## Animating the DistributionMap

When we first thought of Internet publication we had the brilliant idea that we could animate our distribution map of related sites in order to show how the sites occurred through time. That is to say: we thought that someone else would be keen to do it for us. We found our someone else in Rob Sands and he set to work to write a programme that would take in the radiocarbon dates and provide an animated map. Meanwhile Magnar Dalland worked on the dates themselves.

It was necessary to take account of the fact that individual radiocarbon determinations deal with the probability of the date falling within a certain range of time. As a further complication, we also had to take into account the fact that each of the sites in which we were interested had not one, but several determinations. Magnar therefore had to manipulate the data in order to provide one average determination for each site, as well as calculating the different probability readings throughout the time range specific to any particular site.

All of the dates were calibrated using the OxCal calibration programme and from this each date was divided into a series of four year probabilities. The resolution of the data was then reduced by combining these into 20-year intervals, and 100-year intervals at the centre of every 20-year block were calculated.

Figure 1: Radiocarbon determination OxA-1599: example of a calibrated probability distribution at 20-year intervals

All the dates from a single site could then be plotted on to one graph and divided into five different levels of probability.

Figure 2: The five levels of probability for the three dates from Auchareoch

The individual probability levels were each assigned a colour and thus the depiction of any one site could change colour according to the probability of its having been occupied at any one time. Sites therefore not only light up, but they also change colour. This takes some getting used to, and like any distribution map it can only reflect the archaeological work carried out, but the result (this link requires Java 1.1.5) is interesting nonetheless.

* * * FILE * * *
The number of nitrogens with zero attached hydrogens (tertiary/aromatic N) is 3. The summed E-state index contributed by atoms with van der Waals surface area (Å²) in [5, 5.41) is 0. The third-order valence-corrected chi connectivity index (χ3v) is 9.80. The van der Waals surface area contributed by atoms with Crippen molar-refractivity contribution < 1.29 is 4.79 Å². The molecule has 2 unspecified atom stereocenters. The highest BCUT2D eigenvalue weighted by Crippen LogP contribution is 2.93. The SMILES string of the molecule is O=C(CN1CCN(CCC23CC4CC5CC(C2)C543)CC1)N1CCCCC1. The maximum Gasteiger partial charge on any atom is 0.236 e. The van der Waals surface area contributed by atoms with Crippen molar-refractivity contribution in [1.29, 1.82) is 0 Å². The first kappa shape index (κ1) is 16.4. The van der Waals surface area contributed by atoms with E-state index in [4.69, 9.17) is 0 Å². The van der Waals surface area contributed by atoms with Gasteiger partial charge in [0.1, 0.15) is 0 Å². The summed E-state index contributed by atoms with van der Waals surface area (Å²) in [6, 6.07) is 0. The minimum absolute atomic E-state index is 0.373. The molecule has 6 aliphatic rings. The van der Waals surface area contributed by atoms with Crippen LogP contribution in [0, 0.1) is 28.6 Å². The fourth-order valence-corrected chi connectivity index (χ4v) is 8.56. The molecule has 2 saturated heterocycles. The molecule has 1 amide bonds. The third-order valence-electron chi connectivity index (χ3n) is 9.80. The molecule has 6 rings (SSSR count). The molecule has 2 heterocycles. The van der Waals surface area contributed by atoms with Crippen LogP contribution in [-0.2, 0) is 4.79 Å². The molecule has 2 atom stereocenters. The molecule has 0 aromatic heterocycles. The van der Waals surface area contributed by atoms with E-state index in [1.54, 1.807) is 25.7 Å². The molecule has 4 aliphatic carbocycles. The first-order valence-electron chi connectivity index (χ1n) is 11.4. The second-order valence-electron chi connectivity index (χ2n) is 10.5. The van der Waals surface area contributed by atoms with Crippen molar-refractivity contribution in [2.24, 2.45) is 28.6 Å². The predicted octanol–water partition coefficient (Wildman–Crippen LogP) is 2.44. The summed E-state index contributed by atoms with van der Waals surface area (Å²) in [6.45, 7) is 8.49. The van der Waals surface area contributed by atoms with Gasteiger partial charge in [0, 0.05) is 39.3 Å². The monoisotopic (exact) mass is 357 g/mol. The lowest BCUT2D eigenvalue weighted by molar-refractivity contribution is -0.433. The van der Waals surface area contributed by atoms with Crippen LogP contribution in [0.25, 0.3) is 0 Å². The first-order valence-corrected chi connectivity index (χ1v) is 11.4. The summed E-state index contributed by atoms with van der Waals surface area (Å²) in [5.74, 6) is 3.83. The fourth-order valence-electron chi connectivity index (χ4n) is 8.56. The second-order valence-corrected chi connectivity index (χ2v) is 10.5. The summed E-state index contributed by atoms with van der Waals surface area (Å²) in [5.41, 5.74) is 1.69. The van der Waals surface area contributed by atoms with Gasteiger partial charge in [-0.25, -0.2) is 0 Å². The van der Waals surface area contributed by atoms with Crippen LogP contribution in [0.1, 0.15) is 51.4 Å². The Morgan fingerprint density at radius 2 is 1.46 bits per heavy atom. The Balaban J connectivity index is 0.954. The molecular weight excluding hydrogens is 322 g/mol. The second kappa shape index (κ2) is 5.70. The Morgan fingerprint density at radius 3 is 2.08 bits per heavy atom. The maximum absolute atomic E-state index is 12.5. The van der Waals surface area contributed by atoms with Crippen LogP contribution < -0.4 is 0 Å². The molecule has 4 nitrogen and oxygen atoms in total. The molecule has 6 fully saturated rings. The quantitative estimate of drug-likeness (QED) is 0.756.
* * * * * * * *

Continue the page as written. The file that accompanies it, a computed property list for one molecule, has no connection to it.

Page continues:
Rob was great at putting our thoughts into action, though, predictably, it was not as simple as initially imagined and a lot of hard work went into the map. In order to carry it out, Rob used the Java programming language and one of the main problems is that this field is developing so fast that the structure of the map was out of date almost as soon as it had been completed. The basic work has been done, however, and now the programme could be run on any set of data. New versions would, no doubt, be more sophisticated.

It was a slow process to make the map because we were all learning as we went along, and some elements were refined over and over again. It went ahead, however, without any real problems. Because not every one will have a browser that can support the animation, Rob also produced a static version. This can be more easily accessed and provides the same information without the time-depth variation (ie, it is a conventional distribution map). The lack of suitable browsers is a problem that should be solved in future as equipment is upgraded. In the meantime, the report includes links to sites from whence patches to upgrade a browser might be obtained.

Nevertheless, this problem highlights a more general difficulty with Internet publication: namely that authors will always be keen to take advantage of the most sophisticated software in order to show off their data, while individual readers may not wish to upgrade their equipment and programs so frequently (though the two key browsers are free and relatively easy to set up). Paper publication does not involve problems like this because the publisher, in effect, provides the browser - otherwise known as a book.